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Minimizing Wide-Area Performance Disruptions in Inter-Domain Routing

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Doctoral thesis

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The Internet is the platform for most of our communications needs today. The networks underlying the Internet undergo continual change - both planned changes e.g., adding a new router or unplanned failures. Unfortunately, these changes can lead to performance disruptions, which affect the user experience. Because of this, network operators have to quickly diagnose and fix any problems that arise. Diagnosing wide-area performance disruptions is challenging first, each network has limited visibility into other networks so network operators must collect and analyze measurements of routing and traffic data in order to infer the root cause of the disruption second, there are so many potential factors which might lead to performance disruptions, and these factors are usually interdependent of each other third, there are no formalized ways to define metrics and classify the performance disruption according to the causes, thus network diagnosis is usually done in an ad-hoc manner. The thesis conducts two case studies to diagnose wide-area performance disruptions from the perspectives of a large tier-1 Internet Service Provider ISP and a large content distribution network CDN i From the ISPs perspective, we designed and implemented a system that tracks inter-domain route changes at scale and in real time. Our system can be used as the building block for many diagnosis tools for the ISPs. ii From the CDNs perspective, we focus on diagnosing wide-area network changes which resulted in latency increases to access the services in the CDN. We designed a method for automatically classifying large increases of latency, and evaluated our techniques on one month of measurement data to identify major sources of high latency for the CDN. Stepping back, the difficulties in network diagnosis can be traced back to the inter-domain routing protocol itself.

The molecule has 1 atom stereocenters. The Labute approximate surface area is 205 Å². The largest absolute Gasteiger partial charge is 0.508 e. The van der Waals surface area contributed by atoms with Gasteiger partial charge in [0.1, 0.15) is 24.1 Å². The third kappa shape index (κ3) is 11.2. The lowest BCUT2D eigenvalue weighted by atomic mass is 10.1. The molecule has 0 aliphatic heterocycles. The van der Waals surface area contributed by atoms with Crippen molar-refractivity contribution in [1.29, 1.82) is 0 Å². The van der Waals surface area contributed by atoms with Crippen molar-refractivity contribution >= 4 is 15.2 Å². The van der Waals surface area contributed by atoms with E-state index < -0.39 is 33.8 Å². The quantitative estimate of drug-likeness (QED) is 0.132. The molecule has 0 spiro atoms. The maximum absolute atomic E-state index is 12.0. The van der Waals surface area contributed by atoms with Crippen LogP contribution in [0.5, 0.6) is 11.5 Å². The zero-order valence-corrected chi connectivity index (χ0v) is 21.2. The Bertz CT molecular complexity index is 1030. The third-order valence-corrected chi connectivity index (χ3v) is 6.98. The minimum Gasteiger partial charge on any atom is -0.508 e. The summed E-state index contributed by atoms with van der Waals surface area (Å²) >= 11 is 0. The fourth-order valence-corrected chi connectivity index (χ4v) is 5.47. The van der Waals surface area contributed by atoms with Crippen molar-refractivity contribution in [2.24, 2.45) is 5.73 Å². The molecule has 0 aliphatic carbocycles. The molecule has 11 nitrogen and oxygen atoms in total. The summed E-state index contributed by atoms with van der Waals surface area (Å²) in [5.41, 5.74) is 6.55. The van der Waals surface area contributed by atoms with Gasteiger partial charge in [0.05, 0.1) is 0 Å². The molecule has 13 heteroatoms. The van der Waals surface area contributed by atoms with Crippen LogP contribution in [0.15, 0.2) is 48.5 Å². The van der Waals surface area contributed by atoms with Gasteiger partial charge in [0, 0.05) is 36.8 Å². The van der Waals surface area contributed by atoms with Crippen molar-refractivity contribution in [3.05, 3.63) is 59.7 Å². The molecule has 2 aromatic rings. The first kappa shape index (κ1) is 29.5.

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  • Computer Systems Management and Standards

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